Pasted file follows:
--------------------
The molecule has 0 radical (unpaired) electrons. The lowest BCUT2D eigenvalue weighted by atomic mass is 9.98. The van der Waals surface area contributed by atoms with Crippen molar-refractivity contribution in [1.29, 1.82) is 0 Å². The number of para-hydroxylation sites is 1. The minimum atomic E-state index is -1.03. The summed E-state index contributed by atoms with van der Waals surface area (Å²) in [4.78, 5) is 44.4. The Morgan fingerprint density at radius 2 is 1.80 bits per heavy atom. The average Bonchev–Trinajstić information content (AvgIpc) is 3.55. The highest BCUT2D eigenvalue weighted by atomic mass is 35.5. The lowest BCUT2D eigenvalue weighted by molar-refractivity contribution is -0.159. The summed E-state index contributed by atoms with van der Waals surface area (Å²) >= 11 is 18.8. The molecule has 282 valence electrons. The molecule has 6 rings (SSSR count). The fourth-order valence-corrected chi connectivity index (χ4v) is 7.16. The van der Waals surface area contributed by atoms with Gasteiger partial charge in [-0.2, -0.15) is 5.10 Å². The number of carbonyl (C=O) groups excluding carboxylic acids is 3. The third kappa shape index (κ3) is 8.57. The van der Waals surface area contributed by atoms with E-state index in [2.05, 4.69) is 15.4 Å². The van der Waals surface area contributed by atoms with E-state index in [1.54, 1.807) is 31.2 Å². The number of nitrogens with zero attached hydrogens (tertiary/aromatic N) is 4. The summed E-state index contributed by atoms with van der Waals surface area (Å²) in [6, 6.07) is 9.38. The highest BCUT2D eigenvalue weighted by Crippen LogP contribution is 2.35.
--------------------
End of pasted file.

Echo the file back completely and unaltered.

The molecule has 0 radical (unpaired) electrons. The lowest BCUT2D eigenvalue weighted by atomic mass is 9.98. The van der Waals surface area contributed by atoms with Crippen molar-refractivity contribution in [1.29, 1.82) is 0 Å². The number of para-hydroxylation sites is 1. The minimum atomic E-state index is -1.03. The summed E-state index contributed by atoms with van der Waals surface area (Å²) in [4.78, 5) is 44.4. The Morgan fingerprint density at radius 2 is 1.80 bits per heavy atom. The average Bonchev–Trinajstić information content (AvgIpc) is 3.55. The highest BCUT2D eigenvalue weighted by atomic mass is 35.5. The lowest BCUT2D eigenvalue weighted by molar-refractivity contribution is -0.159. The summed E-state index contributed by atoms with van der Waals surface area (Å²) >= 11 is 18.8. The molecule has 282 valence electrons. The molecule has 6 rings (SSSR count). The fourth-order valence-corrected chi connectivity index (χ4v) is 7.16. The van der Waals surface area contributed by atoms with Gasteiger partial charge in [-0.2, -0.15) is 5.10 Å². The number of carbonyl (C=O) groups excluding carboxylic acids is 3. The third kappa shape index (κ3) is 8.57. The van der Waals surface area contributed by atoms with E-state index in [2.05, 4.69) is 15.4 Å². The van der Waals surface area contributed by atoms with E-state index in [1.54, 1.807) is 31.2 Å². The number of nitrogens with zero attached hydrogens (tertiary/aromatic N) is 4. The summed E-state index contributed by atoms with van der Waals surface area (Å²) in [6, 6.07) is 9.38. The highest BCUT2D eigenvalue weighted by Crippen LogP contribution is 2.35.